2.  Consumption of palatable food decreases the anorectic effects of serotonergic, but not dopaminergic drugs in baboons 
Physiology & behavior  2011;103(5):493-500.
We examined the effects of periodic access to a palatable, high sugar content food (candy) in 8 male baboons on the anorectic response to d-amphetamine, which increases dopamine, and dexfenfluramine, which increases serotonin. During candy access, up to 200 candies containing 75% of energy as sugar were available during the morning on Mondays, Wednesdays and Fridays; food pellets (19% of energy as sugar) were available in the afternoon and throughout the remaining days of the week. During candy access, baboons consumed a mean of 177 pieces of candy containing 696 kcal (2.91 MJ) in the morning compared to 44 food pellets and 150 kcal (0.63 MJ) in the morning on non-candy days. Food pellet intake was lower during candy access. Complete dose-response functions for the effects of the drugs on food pellet intake on days that candy was not available were determined before, during, and after the period of access to candy. Dexfenfluramine and amphetamine produced dose-dependent decreases in food pellet intake and increases in latency to eat food pellets before, during, and after candy access. During access to candy, the dose-response function for dexfenfluramine was shifted to the right indicating the development of tolerance, while that for amphetamine was shifted to the left indicating sensitization. Only the dose-response function for dexfenfluramine returned to baseline after candy access suggesting that the difference was specific to concurrent palatable food consumption. We hypothesize that tolerance to the effects of dexfenfluramine reflects a decrease in the satiating effect of serotonin release due to repeatedly eating large amounts of palatable food.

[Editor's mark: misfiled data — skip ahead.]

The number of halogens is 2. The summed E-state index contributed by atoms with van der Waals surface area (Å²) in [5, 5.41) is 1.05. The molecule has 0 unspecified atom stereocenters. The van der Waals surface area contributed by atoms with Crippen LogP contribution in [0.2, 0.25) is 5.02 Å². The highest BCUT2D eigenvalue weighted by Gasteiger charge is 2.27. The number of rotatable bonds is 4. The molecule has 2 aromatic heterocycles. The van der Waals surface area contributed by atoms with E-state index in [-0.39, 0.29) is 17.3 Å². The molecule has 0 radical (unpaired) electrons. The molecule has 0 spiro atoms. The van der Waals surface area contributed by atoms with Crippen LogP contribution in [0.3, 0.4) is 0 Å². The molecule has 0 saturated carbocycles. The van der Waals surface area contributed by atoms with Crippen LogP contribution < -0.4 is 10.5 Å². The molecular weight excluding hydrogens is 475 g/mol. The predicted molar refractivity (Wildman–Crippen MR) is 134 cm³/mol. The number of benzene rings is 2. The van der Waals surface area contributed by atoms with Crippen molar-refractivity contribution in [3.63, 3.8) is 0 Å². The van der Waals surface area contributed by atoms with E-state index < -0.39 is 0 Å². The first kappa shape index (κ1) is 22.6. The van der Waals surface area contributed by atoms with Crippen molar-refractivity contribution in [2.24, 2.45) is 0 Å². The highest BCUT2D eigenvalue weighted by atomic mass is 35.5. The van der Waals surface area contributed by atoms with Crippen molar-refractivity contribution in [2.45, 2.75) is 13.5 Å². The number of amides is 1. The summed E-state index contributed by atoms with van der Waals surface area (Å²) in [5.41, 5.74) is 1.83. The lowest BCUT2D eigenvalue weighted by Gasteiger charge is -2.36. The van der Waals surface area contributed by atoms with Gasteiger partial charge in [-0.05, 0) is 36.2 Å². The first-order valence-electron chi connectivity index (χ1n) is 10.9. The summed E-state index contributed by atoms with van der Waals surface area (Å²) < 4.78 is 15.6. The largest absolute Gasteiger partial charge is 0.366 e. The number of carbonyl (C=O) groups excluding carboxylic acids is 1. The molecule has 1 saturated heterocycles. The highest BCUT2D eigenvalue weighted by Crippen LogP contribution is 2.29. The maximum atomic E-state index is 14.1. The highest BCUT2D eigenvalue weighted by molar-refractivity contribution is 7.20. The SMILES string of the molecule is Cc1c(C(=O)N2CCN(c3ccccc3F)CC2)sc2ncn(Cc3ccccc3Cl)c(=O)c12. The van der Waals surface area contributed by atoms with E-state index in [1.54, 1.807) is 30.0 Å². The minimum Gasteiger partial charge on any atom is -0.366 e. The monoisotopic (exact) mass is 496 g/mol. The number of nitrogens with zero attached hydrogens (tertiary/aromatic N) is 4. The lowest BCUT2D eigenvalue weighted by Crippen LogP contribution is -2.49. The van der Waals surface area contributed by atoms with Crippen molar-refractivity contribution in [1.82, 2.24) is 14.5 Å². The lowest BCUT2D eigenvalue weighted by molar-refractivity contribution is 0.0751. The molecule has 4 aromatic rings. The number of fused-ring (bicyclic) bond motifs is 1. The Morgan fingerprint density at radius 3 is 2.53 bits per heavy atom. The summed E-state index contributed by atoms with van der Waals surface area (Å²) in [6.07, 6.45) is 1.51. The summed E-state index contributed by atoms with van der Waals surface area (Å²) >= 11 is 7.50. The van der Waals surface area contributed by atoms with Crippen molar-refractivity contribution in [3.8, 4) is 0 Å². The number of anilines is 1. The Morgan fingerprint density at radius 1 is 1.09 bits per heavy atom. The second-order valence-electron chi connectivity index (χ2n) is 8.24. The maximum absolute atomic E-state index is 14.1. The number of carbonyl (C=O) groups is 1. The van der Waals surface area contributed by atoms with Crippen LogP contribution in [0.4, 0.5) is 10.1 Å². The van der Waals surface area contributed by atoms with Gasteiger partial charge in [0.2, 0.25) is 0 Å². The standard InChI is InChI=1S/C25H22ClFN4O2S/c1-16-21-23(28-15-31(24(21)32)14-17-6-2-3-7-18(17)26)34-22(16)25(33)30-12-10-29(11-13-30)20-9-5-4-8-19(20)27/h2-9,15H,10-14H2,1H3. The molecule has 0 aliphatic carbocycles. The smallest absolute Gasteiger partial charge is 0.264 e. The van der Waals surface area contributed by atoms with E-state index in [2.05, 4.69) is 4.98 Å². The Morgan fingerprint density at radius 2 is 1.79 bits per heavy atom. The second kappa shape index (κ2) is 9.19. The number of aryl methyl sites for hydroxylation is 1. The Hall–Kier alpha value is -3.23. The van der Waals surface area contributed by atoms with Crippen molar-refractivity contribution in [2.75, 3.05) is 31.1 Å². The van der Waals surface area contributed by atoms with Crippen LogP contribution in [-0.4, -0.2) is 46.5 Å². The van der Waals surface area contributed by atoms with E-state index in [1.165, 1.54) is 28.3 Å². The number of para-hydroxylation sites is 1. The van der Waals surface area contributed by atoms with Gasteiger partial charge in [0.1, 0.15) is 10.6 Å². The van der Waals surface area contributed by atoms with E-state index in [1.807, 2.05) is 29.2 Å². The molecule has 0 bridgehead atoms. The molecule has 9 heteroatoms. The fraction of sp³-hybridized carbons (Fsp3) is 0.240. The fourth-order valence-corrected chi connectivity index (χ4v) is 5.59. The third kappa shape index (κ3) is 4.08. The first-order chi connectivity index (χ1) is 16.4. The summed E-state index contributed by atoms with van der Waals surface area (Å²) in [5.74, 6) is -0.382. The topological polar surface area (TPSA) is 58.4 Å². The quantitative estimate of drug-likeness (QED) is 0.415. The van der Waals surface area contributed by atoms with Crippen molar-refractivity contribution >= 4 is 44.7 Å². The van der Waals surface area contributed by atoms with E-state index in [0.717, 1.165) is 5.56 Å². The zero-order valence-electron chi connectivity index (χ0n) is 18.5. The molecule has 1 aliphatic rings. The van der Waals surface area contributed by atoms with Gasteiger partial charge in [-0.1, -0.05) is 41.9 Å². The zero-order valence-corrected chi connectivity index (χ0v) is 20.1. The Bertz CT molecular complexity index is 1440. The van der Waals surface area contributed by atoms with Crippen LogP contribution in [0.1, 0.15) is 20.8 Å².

doi:10.1016/j.physbeh.2011.04.004
PMCID: PMC3107899  PMID: 21510964
Food Intake; Baboon; Sugar; Satiation; Dexfenfluramine; Amphetamine; Tolerance; Sensitization
3.  The Effects of Context, Meaning Frequency, and Associative Strength on Semantic Selection: Distinct Contributions from each Cerebral Hemisphere 
Brain research  2007;1183:91-108.